To highlight consistent patterns of strain activity over a 24 h period, we collected data from 7 day recordings of 31–35 weeks old male C3H/HeH mice, expressing this as the average distance traveled by either: a randomly chosen individual (n = 1; Figure 7A), a cage including the individual chosen plus its two cage-mates (n = 3; Figure 7B) and the full complement of six cages for the strain (n = 18; Figure 7C). There are clear and consistent patterns of strain activity relative to the external light Zeitgeber including a sustained period of elevated activity at the beginning of lights-on, a period of reduced activity toward the end of lights-off and a period of anticipatory activity prior to lights-off. The activity seen prior to lights-off here is true anticipatory activity as the mice are not exposed to a dawn or dusk period where light intensity is gradually reduced/increased. The automated activity onset/offset algorithm accurately predicts these anticipatory episodes in individual mice (Figure 8).
Figure 7. Twenty-four-hour activity averages over a 7 day period for (A) one C3H/HeH mouse, (B) a cage of three C3H/HeH mice (n = 3), and (C) all C3H/HeH mice recorded (n = 15). The data was plotted in 12 min time bins, represented by the solid line, the dotted lines represent the average ± standard error of mean (SEM). The Y-axis is average total distance measured in mm; the X-axis represents the zeitgeber time (ZT), where ZT0 is lights on. The red line at ZT12 indicates where lights are switched off at the beginning of the dark phase. The black bar indicates the period of sustained activity after lights on and the gray bar indicates a period of reduced activity prior to lights on.
Figure 8. (A) Seven day double-plotted actogram for a single animal in a cage of 3, with automatically calculated onset and offset times (green and red vertical bars respectively) indicating activity-related anticipation of the dark and light phases. For the three animals over 7 days in the cage the mean anticipation was 85 min (st dev 36) for lights off and 75 (st dev 38) for lights on. The insert shows a heatmap plot of mean location of the three animals in the cage during the onset period. Prior to onset the individuals are socially clustered in one corner of the cage but, as the time bin representing the activity onset approaches, the mice become more active and mean locations are spread throughout the cage. Each image in the heatmap represents a 6 min bin of locations with the mid-point of the series coinciding with the calculated on-set time (green bar in the box of day 5). (B) Heatmap plots of mean location of each of the three animals (i), (ii), and (iii) in the cage during the onset period. Each image in the heatmap represents a 6 min bin of locations with the mid-point of the series coinciding with the calculated on-set time (green bar in the box of day 5). The actogram in (A) represents the activity of animal (i).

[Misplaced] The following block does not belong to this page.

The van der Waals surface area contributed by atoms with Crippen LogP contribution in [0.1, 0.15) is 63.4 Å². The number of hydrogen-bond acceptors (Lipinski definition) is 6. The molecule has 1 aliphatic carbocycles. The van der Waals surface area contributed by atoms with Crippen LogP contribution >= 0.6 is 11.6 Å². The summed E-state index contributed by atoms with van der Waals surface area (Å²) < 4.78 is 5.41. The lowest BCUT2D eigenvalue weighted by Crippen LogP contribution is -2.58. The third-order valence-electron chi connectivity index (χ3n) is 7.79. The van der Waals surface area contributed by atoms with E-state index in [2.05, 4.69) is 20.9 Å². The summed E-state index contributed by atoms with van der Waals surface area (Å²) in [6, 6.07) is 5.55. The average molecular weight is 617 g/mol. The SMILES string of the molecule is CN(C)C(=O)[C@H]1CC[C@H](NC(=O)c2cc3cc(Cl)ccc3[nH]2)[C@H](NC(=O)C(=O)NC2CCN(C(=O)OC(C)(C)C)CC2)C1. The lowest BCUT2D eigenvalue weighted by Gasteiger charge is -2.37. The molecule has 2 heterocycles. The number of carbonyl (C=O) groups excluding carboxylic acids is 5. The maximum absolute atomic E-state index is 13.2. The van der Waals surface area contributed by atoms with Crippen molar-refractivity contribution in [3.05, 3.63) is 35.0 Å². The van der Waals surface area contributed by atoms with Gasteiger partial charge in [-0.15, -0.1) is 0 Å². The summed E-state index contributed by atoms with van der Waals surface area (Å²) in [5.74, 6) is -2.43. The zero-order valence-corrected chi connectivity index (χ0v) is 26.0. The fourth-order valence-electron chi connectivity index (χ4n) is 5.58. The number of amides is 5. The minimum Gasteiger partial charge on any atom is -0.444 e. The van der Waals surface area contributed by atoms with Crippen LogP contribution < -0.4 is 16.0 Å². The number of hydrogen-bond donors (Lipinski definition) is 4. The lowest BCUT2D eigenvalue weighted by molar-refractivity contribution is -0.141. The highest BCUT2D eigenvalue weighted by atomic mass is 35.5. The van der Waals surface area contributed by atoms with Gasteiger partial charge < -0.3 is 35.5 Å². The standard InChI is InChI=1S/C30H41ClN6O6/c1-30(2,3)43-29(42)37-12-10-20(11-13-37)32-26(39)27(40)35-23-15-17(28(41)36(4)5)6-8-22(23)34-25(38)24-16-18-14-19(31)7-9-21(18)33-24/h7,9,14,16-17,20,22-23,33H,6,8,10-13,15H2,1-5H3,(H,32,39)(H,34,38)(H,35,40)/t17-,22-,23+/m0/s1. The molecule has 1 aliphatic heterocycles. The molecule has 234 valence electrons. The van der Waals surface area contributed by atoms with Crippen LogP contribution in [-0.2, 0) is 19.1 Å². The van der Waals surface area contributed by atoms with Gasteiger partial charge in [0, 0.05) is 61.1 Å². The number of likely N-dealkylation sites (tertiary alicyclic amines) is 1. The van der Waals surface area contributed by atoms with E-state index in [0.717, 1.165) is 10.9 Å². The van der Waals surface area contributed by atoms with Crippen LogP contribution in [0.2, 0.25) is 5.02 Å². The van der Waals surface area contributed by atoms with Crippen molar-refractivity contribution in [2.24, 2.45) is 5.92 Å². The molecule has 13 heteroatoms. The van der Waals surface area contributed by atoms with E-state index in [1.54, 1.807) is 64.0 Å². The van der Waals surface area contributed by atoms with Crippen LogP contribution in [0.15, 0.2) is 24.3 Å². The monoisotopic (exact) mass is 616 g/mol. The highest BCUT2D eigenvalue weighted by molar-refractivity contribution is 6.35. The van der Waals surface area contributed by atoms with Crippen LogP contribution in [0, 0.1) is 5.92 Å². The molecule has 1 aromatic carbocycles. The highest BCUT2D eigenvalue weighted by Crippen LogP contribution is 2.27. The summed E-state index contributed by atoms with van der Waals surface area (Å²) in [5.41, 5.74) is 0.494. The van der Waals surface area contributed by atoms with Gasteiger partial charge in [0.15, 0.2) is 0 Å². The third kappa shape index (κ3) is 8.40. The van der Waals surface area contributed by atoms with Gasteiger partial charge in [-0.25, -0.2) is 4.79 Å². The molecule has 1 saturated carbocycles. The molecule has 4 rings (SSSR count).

Animals as a Social Group
As the system is able to discriminate individuals within a small social group, it also allows us to visualize social interactions within the home-cage group over time. While lights are on, animals are generally huddled together in quietly active clusters. As the time of lights-off approaches, there is a period of anticipation, where the group becomes more active and the distance between animals increases. Mice tend to generally stay further apart during the active dark phase, at least until the anticipation of lights on, when the group clusters back together again. This is shown in a heatmap of positions plotted over time windows around onset of activity at the beginning of the anticipatory period before lights off for day 5 (Figure 8).
Mice are the mammalian organism of choice for the development of neurological disease models. The large numbers of mouse models currently available is already increasing very rapidly due to the advent of novel genome editing technologies such as CRISPR/Cas9, together with the generation of large repositories through large-scale mouse phenotyping programs, including the International Mouse Phenotyping Consortium (IMPC). Thus, there is an urgent need for the development of novel behavioral paradigms to capture and analyze the breadth of mouse models being generated.
Recently a number of technologies using state of the art video recordings combined with infrared beam breaking systems, such as the Photobeam Activity System (San Diego Instruments), have been developed in a bid to automate the scoring process. Such tracking software often only produces one composite parameter and requires housing the animals singly for the duration of the test which may extend to days. In addition to welfare issues related to social isolation (Bibancos et al., 2007), this can result in data that lack consistency as the analysis takes a long time, resulting in smaller sample sizes as well as a reduced number of behaviors analyzed.